Do I look after myself? Well, yes and no. I don’t know. I don’t have a frickin clue. Maybe I should just tell it like it is. Maybe I should tell Tau and Leroi how I’m right on the line with money now. And would they even really understand? Or would I just be one more person to let Tau down?

And I can’t let him down. I can’t let him down. It’s no good asking why, because in truth I don’t know. But I’ve never once lost that feeling, even through so many twists and turns of circumstance. And I won’t leave him stranded. In my heart, I wonder if Tau knows this. I think he probably does, somewhere.

 

Monday 24 November

Tau asks if I can come to the doctors with him to get the Winz forms signed; this takes us a while. Then we go to Winz itself, then the tinnie house, and lastly the bakery (for pies).

The two of us actually have a good talk at the doctors – it’s funny how sometimes things get ‘said’ in neutral places. The conversation is mostly about alcohol and drugs: “I still remember how I hated coming home from school everyday,” he tells me. “You know, waiting to find out if mum and dad were drinking…” He laughs quietly. “And then after a while I thought, well I can’t beat ‘em, guess I might as well join ‘em.”

 

Wednesday 26 November

I go do ‘stuff’. All the usual Wednesday stuff: gas, groceries, get coffee if there’s a few dollars left over. I practically give myself palpitations tracking every cent at the supermarket, but it’s worth it. I even manage to get grain waves and juice for the boys, yoghurt for me, and a little tub of nuts and raisins (which feels like the luxury of luxuries right now; I’ll save it for tomorrow).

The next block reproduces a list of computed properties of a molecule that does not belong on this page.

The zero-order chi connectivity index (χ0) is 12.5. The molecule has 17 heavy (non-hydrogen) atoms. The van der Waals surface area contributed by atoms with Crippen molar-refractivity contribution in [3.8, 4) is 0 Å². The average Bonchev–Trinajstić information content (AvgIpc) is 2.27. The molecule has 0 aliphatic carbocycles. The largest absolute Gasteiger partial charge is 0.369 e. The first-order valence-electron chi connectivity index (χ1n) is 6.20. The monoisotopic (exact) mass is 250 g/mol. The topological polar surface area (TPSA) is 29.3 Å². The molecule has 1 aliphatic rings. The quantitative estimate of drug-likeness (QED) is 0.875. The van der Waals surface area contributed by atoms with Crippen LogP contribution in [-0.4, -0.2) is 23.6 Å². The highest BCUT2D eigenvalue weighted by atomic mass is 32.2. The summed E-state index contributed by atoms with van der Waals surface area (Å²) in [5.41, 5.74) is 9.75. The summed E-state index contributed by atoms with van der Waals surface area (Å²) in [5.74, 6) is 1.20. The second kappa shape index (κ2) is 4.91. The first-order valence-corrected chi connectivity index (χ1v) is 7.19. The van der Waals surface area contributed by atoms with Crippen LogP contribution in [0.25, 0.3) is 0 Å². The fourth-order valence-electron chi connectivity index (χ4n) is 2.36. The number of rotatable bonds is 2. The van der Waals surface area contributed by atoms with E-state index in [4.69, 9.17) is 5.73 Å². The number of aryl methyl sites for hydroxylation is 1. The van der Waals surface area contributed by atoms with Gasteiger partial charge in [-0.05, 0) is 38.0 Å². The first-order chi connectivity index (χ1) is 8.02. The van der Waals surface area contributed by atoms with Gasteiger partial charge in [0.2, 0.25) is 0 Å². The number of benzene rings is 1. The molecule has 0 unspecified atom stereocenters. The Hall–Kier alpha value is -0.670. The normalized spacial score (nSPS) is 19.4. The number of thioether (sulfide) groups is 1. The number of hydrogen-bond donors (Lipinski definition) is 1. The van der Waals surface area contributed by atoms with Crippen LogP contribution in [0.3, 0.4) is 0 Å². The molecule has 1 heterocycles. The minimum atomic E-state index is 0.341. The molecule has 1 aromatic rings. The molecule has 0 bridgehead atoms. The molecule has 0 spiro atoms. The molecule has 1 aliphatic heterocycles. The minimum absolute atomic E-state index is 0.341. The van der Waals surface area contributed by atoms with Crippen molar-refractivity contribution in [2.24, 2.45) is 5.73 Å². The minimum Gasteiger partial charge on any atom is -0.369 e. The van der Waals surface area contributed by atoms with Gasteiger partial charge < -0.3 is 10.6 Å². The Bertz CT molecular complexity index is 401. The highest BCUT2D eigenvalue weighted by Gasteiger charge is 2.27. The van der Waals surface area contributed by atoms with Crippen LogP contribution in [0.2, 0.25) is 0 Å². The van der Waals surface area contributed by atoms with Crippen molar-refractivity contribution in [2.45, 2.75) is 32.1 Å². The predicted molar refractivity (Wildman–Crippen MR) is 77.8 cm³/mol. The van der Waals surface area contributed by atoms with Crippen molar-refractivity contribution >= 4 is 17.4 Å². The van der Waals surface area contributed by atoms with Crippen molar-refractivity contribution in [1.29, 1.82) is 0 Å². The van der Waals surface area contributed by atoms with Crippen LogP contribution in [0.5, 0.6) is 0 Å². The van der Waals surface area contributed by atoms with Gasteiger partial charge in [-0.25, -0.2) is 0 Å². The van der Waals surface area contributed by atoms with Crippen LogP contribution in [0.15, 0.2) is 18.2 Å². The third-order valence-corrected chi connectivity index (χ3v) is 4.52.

Inwardly though, I’m pretty scared. It’s my last self-funded “payday”. I’ve gone nearly as far as I can with the measures that I put in place months ago. It’s almost time for my next move. But today… well, today is just a day to be steady.

I try telling myself: the drought’s breaking, it’s going to be ok. I want to believe it. I get caught up in the ‘hows’, and the crazy feeling of things going right down to the wire – a team that scores in the last few seconds of play. That’s how it feels. Mixed metaphors, but you get the picture.

 

The agency texts me, there’s a day’s work going at Carthill tomorrow. It’s a good sign, but at the same time, I’m jangling with electricity and nerves. It’s not surprising I feel this way, but I just want to be nice to myself, the same way I’m nice to Tau. I can’t imagine saying to Tau the things I say to myself sometimes: “What’s wrong with you? Why can’t you just be like everyone else?” Or, “You’re so selfish!” Or, “No-one cares about you.”  Or, “Look at you, you look like shit today.”

Far too often I tell myself these exact things. Things I never think for one second where Tau’s concerned. Even if he hasn’t been able to, or hasn’t wanted to care for himself, I’ve never stopped being proud of him. I yearn to do that for myself. Not in some kind of narcissistic way… but to look at myself with loving eyes.

 

Thursday 27 November

After work, I try to think of things I’m grateful for, and get stuck almost straight away. The day’s pay, of course. And I’m grateful for, um… the yoghurt, I say to myself. And the extra click on my coffee card yesterday. Seriously clutching at straws here, I add, to no-one in particular.